70 percent of APAC Banks Will Use AI in Collections and Recovery by 2019

Managers plan to implement and integrate AI into their collections systems within the next two years


Artificial intelligence (AI) is becoming more integral in improving collections, according to banks in Asia Pacific (APAC). In a survey conducted at the FutureCollect event in March, seven out of 10 senior collections managers revealed they plan to implement and integrate AI into their collections systems within the next two years, and 24 percent said they will do it next year.

These new findings are consistent with FICO’s insights on AI earlier this year, predicting companies will focus on operationalizing AI in 2018. Almost half (48 percent) of banks believe that the use of AI will help them optimize their collection decisions, while 41 percent feel it will enable them to accurately predict consumer behavior.

AI-powered analytics can improve automation in collections in many areas, from optimizing contact strategy settings to ensuring human agents make sophisticated decisions when restructuring debts or even calculating provision rates at an account level for IFRS 9 compliance.

“AI is in the spotlight within the boardroom of most banks,” said Dan McConaghy, president for FICO Asia Pacific. “Lenders understand that they need the tools that allow them to stop relying on gut-feel decisions or out-of-date models, and collections is a key area where AI has the potential to improve business decisions as well as the customer experience.”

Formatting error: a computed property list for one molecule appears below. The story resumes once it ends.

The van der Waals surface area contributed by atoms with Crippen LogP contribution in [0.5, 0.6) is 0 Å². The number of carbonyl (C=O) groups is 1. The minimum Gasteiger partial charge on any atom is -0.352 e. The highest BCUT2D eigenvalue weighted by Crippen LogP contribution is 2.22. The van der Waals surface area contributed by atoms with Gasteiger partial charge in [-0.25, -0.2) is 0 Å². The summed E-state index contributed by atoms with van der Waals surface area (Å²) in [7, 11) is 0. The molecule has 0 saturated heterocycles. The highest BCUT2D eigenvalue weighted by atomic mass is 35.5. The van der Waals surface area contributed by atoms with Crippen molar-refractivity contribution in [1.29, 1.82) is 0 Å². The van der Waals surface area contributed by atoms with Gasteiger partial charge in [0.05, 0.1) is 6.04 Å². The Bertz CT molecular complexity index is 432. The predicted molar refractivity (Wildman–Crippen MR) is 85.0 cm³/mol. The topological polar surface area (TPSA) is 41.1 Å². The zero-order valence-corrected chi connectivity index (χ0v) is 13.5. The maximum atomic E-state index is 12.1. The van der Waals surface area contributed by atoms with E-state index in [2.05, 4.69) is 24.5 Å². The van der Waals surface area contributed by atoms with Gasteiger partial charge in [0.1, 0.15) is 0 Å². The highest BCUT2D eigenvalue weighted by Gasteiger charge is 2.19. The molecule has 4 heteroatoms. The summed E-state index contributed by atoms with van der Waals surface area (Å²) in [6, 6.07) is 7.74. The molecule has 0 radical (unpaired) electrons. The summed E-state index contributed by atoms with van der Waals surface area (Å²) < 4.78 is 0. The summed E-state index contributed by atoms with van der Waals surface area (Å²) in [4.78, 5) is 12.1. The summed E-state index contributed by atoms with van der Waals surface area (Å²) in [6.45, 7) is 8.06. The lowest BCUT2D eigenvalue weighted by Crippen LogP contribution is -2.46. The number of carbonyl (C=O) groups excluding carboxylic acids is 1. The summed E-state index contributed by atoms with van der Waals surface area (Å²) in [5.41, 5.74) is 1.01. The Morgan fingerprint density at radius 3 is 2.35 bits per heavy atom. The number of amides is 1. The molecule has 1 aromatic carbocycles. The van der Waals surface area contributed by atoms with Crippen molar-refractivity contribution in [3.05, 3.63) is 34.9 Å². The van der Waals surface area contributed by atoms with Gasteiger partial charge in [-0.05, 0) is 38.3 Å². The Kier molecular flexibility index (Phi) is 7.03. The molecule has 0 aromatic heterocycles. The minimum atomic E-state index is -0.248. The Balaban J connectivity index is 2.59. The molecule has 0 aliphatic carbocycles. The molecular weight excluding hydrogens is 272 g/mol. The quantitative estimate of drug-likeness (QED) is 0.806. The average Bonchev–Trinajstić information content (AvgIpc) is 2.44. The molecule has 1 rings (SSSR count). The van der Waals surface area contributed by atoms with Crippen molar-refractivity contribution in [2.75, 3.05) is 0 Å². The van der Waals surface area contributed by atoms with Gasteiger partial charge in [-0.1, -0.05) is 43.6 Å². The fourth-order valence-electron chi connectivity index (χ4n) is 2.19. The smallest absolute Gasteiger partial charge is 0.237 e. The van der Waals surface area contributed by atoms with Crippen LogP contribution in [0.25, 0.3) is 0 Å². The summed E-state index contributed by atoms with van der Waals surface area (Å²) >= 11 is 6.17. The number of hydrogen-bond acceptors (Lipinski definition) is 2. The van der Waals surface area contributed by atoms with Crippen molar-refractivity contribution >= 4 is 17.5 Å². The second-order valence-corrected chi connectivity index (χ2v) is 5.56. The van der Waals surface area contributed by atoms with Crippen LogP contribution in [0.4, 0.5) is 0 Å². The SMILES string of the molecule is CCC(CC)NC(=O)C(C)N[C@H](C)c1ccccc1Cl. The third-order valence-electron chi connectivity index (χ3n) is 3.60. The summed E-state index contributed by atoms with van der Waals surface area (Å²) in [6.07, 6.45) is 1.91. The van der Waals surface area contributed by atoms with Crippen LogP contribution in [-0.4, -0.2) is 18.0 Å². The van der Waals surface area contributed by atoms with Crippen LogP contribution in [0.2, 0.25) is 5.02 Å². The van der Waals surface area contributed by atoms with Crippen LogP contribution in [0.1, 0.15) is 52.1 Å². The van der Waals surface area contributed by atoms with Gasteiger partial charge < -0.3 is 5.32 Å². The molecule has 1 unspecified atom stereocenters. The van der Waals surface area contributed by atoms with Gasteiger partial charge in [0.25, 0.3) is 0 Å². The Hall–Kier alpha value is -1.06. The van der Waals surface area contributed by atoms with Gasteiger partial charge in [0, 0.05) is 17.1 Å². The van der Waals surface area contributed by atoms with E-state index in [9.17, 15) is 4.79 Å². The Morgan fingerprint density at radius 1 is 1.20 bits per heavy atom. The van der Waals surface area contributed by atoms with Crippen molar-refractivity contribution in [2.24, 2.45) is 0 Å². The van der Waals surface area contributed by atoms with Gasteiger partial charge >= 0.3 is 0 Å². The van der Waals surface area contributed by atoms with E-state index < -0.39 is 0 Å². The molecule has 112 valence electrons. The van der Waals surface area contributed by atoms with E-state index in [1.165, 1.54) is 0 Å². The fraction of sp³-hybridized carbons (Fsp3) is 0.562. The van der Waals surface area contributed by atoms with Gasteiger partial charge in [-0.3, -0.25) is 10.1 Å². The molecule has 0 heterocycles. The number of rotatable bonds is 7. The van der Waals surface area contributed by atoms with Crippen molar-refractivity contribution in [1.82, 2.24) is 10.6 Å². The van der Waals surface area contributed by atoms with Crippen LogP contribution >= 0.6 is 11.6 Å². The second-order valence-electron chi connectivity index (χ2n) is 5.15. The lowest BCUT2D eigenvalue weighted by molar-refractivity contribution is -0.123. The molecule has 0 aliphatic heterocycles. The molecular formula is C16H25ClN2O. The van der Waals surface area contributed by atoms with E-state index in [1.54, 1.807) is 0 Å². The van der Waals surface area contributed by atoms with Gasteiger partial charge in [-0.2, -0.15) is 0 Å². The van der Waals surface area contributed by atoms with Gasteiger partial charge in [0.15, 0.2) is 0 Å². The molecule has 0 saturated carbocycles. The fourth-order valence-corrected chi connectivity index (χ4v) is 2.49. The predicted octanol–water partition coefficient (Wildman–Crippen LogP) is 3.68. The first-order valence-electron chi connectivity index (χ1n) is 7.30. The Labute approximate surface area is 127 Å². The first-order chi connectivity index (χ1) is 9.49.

AI enhancements for the FICO Customer Communication Services (CCS) solution are being rolled out this year. It will further lift the significant impact that automation continues to deliver.

Two-thirds of banks that have employed automated collections to contact customers have indicated it leads to faster bill payment. Respondents said the time taken to collect payments was reduced by anywhere from two days to two weeks.

In addition, 81 percent of respondents believe automated collections leads to higher customer satisfaction. Avoiding the embarrassment of dealing with a person was seen as the key reason (52 percent), with the convenience of being contacted pro-actively coming second (31 percent), and a reminder when they have forgotten a bill coming third (29 percent).

When it came to the 60 days past due segment, 49 percent of banks said this group of customers had grown the most. This was marginally higher than 41 percent of banks who saw this grow in 2016.

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